This change doesn’t come without controversy. I’ve heard opinions from various people that the Lattimore is a good version to teach with, and that it is closer to the experience of reading the original Greek. I’m personally a big fan of the change because I think that Lattimore’s lines lumber on and drag out the poem a lot. I feel that his English sounds too convoluted and takes away from the dynamic action; I don’t like the reading experience. I read Fagles’ translation in high school, which I much prefer to Lattimore. Before this new change, I always thought that it should be Fagles’ translations on the syllabus, not Lattimore’s. Wilson’s lines are in iambic pentameter, mirroring the Homeric dactylic hexameter in an English meter. The syntax is also more straightforward; she explained these choices and more in a talk at Columbia on November 7th.

As she mentioned at the talk, Professor Wilson’s translation of the Iliad is also in the works, and it will be interesting to see if that will also replace Lattimore’s Iliad when it’s published. Until then, passage IDs on the LitHum exams will at least be slightly easier; it’s much easier to tell apart Lattimore’s Iliad and Wilson’s Odyssey than it is to tell apart Lattimore’s Iliad and Odyssey.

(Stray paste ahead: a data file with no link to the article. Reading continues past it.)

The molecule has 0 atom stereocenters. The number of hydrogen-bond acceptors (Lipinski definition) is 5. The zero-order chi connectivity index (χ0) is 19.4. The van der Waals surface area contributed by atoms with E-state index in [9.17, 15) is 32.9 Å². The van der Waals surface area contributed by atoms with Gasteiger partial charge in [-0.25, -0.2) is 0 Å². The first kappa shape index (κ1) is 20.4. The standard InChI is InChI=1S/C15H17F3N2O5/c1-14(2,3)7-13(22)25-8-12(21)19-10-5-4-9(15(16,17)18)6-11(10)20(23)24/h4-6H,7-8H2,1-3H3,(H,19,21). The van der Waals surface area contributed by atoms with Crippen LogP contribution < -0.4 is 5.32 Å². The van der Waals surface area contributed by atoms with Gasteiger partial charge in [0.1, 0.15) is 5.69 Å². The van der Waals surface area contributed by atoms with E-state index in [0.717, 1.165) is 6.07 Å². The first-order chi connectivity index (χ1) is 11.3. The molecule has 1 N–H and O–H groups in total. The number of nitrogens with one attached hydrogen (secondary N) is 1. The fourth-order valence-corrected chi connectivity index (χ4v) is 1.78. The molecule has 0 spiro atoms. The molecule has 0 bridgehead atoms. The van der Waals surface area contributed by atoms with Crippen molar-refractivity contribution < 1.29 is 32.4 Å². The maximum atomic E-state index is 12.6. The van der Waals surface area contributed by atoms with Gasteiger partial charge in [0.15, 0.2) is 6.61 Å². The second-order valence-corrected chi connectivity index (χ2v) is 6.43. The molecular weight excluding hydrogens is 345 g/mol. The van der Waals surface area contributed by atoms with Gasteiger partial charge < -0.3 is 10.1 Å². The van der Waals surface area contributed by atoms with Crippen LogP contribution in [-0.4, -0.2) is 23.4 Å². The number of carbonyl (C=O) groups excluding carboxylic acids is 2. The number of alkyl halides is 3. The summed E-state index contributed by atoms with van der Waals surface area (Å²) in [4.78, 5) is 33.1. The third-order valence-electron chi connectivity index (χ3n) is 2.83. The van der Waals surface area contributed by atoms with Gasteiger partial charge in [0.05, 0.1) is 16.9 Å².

I had a chance to ask Professor Wilson a few questions for Classical Whines about Homer, translating, her opinion on Columbia’s core, and more. Read my questions and her thorough, informative answers below; I learned a lot, and hope that you will too.

Full interview after the jump

Nov

12

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Can’t relate

For most Americans, including probably the majority of students at Columbia, Thanksgiving is a holiday to go home, eat as much turkey as can possibly fit in your body, and spend time with your family. Or at least that’s my understanding; I wouldn’t know because I’ve never gone home for Thanksgiving in the past 6 years. My home is a 14-hour flight away, and Thanksgiving break just isn’t long enough for the trip to be worth the time or money. I also think that turkey is objectively the worst poultry and I don’t understand why anyone ever eats it, and that “Thanksgiving food” is such a limited range of dishes (see image above) that I don’t understand how Americans seemingly never get sick of it, but I digress.